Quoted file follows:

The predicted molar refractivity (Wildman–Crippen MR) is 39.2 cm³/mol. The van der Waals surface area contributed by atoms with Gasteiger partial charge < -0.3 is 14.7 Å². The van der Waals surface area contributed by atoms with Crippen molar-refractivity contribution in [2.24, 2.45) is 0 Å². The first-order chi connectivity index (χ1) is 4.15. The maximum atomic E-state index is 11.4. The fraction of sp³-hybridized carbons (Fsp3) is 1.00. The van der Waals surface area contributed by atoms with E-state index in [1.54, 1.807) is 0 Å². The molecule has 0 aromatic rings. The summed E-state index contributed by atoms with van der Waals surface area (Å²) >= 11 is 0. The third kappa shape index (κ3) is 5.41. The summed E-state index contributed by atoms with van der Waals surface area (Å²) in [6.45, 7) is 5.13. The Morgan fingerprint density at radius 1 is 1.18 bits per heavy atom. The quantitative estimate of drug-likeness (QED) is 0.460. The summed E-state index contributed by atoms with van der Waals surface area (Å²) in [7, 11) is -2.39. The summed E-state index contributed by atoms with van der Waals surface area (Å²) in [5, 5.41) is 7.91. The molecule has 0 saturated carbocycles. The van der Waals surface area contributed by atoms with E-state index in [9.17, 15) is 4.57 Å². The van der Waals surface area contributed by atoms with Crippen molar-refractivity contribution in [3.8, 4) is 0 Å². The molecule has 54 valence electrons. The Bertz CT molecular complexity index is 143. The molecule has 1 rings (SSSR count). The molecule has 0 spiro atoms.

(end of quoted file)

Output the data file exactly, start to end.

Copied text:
The predicted molar refractivity (Wildman–Crippen MR) is 39.2 cm³/mol. The van der Waals surface area contributed by atoms with Gasteiger partial charge < -0.3 is 14.7 Å². The van der Waals surface area contributed by atoms with Crippen molar-refractivity contribution in [2.24, 2.45) is 0 Å². The first-order chi connectivity index (χ1) is 4.15. The maximum atomic E-state index is 11.4. The fraction of sp³-hybridized carbons (Fsp3) is 1.00. The van der Waals surface area contributed by atoms with E-state index in [1.54, 1.807) is 0 Å². The molecule has 0 aromatic rings. The summed E-state index contributed by atoms with van der Waals surface area (Å²) >= 11 is 0. The third kappa shape index (κ3) is 5.41. The summed E-state index contributed by atoms with van der Waals surface area (Å²) in [6.45, 7) is 5.13. The Morgan fingerprint density at radius 1 is 1.18 bits per heavy atom. The quantitative estimate of drug-likeness (QED) is 0.460. The summed E-state index contributed by atoms with van der Waals surface area (Å²) in [7, 11) is -2.39. The summed E-state index contributed by atoms with van der Waals surface area (Å²) in [5, 5.41) is 7.91. The molecule has 0 saturated carbocycles. The van der Waals surface area contributed by atoms with E-state index in [9.17, 15) is 4.57 Å². The van der Waals surface area contributed by atoms with Crippen molar-refractivity contribution in [3.8, 4) is 0 Å². The molecule has 54 valence electrons. The Bertz CT molecular complexity index is 143. The molecule has 1 rings (SSSR count). The molecule has 0 spiro atoms.